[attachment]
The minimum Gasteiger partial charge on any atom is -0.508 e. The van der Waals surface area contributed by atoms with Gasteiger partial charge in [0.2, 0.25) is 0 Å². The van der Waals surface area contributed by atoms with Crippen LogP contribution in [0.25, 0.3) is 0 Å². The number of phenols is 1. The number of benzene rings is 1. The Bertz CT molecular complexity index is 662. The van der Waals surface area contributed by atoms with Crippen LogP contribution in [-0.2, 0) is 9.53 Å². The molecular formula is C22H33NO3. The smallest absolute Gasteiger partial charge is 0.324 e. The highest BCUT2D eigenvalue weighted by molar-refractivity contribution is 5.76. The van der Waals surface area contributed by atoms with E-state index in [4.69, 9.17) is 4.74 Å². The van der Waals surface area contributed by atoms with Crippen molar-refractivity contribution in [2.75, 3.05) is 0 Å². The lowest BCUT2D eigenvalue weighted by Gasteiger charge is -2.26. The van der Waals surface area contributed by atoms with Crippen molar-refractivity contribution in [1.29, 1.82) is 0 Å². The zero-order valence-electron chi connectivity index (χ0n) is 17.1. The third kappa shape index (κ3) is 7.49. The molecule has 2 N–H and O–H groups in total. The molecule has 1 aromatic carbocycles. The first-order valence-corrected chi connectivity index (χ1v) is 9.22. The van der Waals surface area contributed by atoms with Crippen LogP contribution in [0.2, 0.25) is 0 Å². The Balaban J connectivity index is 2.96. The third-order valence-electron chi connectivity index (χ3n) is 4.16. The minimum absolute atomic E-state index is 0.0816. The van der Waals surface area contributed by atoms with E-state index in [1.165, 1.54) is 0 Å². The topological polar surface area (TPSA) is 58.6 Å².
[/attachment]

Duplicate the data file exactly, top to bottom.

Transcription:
The minimum Gasteiger partial charge on any atom is -0.508 e. The van der Waals surface area contributed by atoms with Gasteiger partial charge in [0.2, 0.25) is 0 Å². The van der Waals surface area contributed by atoms with Crippen LogP contribution in [0.25, 0.3) is 0 Å². The number of phenols is 1. The number of benzene rings is 1. The Bertz CT molecular complexity index is 662. The van der Waals surface area contributed by atoms with Crippen LogP contribution in [-0.2, 0) is 9.53 Å². The molecular formula is C22H33NO3. The smallest absolute Gasteiger partial charge is 0.324 e. The highest BCUT2D eigenvalue weighted by molar-refractivity contribution is 5.76. The van der Waals surface area contributed by atoms with E-state index in [4.69, 9.17) is 4.74 Å². The van der Waals surface area contributed by atoms with Crippen molar-refractivity contribution in [2.75, 3.05) is 0 Å². The lowest BCUT2D eigenvalue weighted by Gasteiger charge is -2.26. The van der Waals surface area contributed by atoms with Crippen molar-refractivity contribution in [1.29, 1.82) is 0 Å². The zero-order valence-electron chi connectivity index (χ0n) is 17.1. The third kappa shape index (κ3) is 7.49. The molecule has 2 N–H and O–H groups in total. The molecule has 1 aromatic carbocycles. The first-order valence-corrected chi connectivity index (χ1v) is 9.22. The van der Waals surface area contributed by atoms with Crippen LogP contribution in [0.2, 0.25) is 0 Å². The Balaban J connectivity index is 2.96. The third-order valence-electron chi connectivity index (χ3n) is 4.16. The minimum absolute atomic E-state index is 0.0816. The van der Waals surface area contributed by atoms with E-state index in [1.165, 1.54) is 0 Å². The topological polar surface area (TPSA) is 58.6 Å².